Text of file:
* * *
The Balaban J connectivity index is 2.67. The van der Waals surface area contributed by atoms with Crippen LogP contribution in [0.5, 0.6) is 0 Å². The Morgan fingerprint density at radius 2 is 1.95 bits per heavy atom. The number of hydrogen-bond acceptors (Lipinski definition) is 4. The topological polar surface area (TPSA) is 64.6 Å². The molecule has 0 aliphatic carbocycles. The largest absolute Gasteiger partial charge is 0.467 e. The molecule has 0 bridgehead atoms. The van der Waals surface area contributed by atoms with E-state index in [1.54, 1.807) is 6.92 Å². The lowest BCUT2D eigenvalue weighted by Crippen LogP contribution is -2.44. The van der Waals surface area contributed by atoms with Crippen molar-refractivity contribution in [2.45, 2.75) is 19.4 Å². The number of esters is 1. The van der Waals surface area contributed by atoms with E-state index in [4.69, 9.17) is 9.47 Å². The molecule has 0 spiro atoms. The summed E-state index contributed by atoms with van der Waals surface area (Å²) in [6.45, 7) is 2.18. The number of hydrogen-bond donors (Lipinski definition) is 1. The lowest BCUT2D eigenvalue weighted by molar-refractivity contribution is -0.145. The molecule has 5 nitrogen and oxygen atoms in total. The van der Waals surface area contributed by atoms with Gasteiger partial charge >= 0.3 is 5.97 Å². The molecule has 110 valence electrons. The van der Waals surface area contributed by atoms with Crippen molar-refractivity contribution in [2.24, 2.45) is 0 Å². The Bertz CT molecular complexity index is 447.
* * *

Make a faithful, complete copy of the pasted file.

The Balaban J connectivity index is 2.67. The van der Waals surface area contributed by atoms with Crippen LogP contribution in [0.5, 0.6) is 0 Å². The Morgan fingerprint density at radius 2 is 1.95 bits per heavy atom. The number of hydrogen-bond acceptors (Lipinski definition) is 4. The topological polar surface area (TPSA) is 64.6 Å². The molecule has 0 aliphatic carbocycles. The largest absolute Gasteiger partial charge is 0.467 e. The molecule has 0 bridgehead atoms. The van der Waals surface area contributed by atoms with E-state index in [1.54, 1.807) is 6.92 Å². The lowest BCUT2D eigenvalue weighted by Crippen LogP contribution is -2.44. The van der Waals surface area contributed by atoms with Crippen molar-refractivity contribution in [2.45, 2.75) is 19.4 Å². The number of esters is 1. The van der Waals surface area contributed by atoms with E-state index in [4.69, 9.17) is 9.47 Å². The molecule has 0 spiro atoms. The summed E-state index contributed by atoms with van der Waals surface area (Å²) in [6.45, 7) is 2.18. The number of hydrogen-bond donors (Lipinski definition) is 1. The lowest BCUT2D eigenvalue weighted by molar-refractivity contribution is -0.145. The molecule has 5 nitrogen and oxygen atoms in total. The van der Waals surface area contributed by atoms with Gasteiger partial charge >= 0.3 is 5.97 Å². The molecule has 110 valence electrons. The van der Waals surface area contributed by atoms with Crippen molar-refractivity contribution in [2.24, 2.45) is 0 Å². The Bertz CT molecular complexity index is 447.